There has been a lot of activity in the past week or so directed to the impact of demand letters on the patent system. This is interesting, because demand letters themselves do not necessarily fall within the scope of the patent statute. Still, the prototypic activity of a putative "patent troll" is the sending of demand letters, and if the anecdotal evidence is to be believed, all of these letters have little to no information. However, any attempt to solve this problem through legislation will certainly have unintended consequences, likely to detriment of legitimate patent holders. Moreover, it is difficult to see how the First Amendment rights of patent holders can be protected in the attempt to curtail this practice. Finally, it would appear that one potential out for the patent holder would be to pre-emptively file a complaint, which could then be included with, or substituted for, any demand letter. Of course, Rule 11 would need to be satisfied. Nevertheless, it would appear that to have the intended effect, "demand letter" legislation will need to go hand-in-hand with some form of heightened pleading standards. The concern is that such legislation may introduce more problems than it solves, as we have highlighted in previous posts in this forum.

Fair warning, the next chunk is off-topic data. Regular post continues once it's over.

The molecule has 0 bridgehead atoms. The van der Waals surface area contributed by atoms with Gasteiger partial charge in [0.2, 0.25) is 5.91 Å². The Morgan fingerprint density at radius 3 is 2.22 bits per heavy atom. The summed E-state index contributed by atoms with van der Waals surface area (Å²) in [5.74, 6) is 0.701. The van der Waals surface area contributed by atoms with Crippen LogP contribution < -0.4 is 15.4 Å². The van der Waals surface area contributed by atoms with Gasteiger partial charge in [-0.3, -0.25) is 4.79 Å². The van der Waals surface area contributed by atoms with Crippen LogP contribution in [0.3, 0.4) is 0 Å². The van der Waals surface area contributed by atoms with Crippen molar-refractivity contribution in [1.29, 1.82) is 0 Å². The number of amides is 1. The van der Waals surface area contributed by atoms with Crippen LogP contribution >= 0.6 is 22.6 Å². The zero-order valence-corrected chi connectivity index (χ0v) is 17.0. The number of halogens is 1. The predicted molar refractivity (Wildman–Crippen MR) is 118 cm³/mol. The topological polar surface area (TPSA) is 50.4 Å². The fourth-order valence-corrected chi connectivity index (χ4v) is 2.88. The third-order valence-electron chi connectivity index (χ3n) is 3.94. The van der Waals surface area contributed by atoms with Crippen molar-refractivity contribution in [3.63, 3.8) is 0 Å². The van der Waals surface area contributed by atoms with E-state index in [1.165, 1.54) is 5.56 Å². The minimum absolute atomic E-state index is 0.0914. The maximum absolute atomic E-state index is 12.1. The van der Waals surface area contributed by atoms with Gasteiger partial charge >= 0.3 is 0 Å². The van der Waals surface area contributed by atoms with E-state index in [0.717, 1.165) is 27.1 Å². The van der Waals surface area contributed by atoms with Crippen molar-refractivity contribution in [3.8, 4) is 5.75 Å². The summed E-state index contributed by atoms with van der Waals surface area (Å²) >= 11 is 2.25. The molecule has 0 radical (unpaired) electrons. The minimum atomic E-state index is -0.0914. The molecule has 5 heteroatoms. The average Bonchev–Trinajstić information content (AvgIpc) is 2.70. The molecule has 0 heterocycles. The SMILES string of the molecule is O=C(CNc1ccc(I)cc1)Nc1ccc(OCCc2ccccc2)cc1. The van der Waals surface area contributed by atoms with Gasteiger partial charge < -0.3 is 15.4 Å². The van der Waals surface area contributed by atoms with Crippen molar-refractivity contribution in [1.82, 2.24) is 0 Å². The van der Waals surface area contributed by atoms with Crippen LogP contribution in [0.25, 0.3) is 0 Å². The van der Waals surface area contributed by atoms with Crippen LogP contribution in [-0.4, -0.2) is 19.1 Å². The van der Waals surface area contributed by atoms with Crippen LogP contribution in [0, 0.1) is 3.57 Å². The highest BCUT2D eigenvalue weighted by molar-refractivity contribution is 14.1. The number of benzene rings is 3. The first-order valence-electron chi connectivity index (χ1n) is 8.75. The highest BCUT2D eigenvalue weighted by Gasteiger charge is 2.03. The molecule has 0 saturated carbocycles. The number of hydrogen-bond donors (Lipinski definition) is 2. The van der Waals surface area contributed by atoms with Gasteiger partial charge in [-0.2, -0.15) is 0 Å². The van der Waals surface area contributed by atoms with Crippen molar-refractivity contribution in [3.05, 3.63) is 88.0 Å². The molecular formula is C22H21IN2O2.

The Leahy bill addresses the demand letter issue by empowering the Federal Trade Commission to consider such conduct an "unfair or deceptive act or practice." In order to be classified as such, the patent holder must "engage in the widespread sending of written communications" that "falsely threaten that administrative or judicial relief will be sought if compensation is not paid or the infringement issue is not otherwise resolved." The demand letter would also be considered to be "unfair or deceptive" if it lacks a reasonable basis in fact or law, or if the content "is likely to materially mislead a reasonable recipient." Of course, the success of this section will depend on the definitions of several key terms. For example, just what does it mean to "falsely threaten"? Will this apply anytime a lawsuit does not result? Or will it be necessary to demonstrate that the patent holder never had any intention of filing suit (which may be difficult to prove without a "smoking gun"). Still, by giving the power to the FTC to combat this issue, it may solve some of the issues that were highlighted above for any attempt to directly legislate the issue.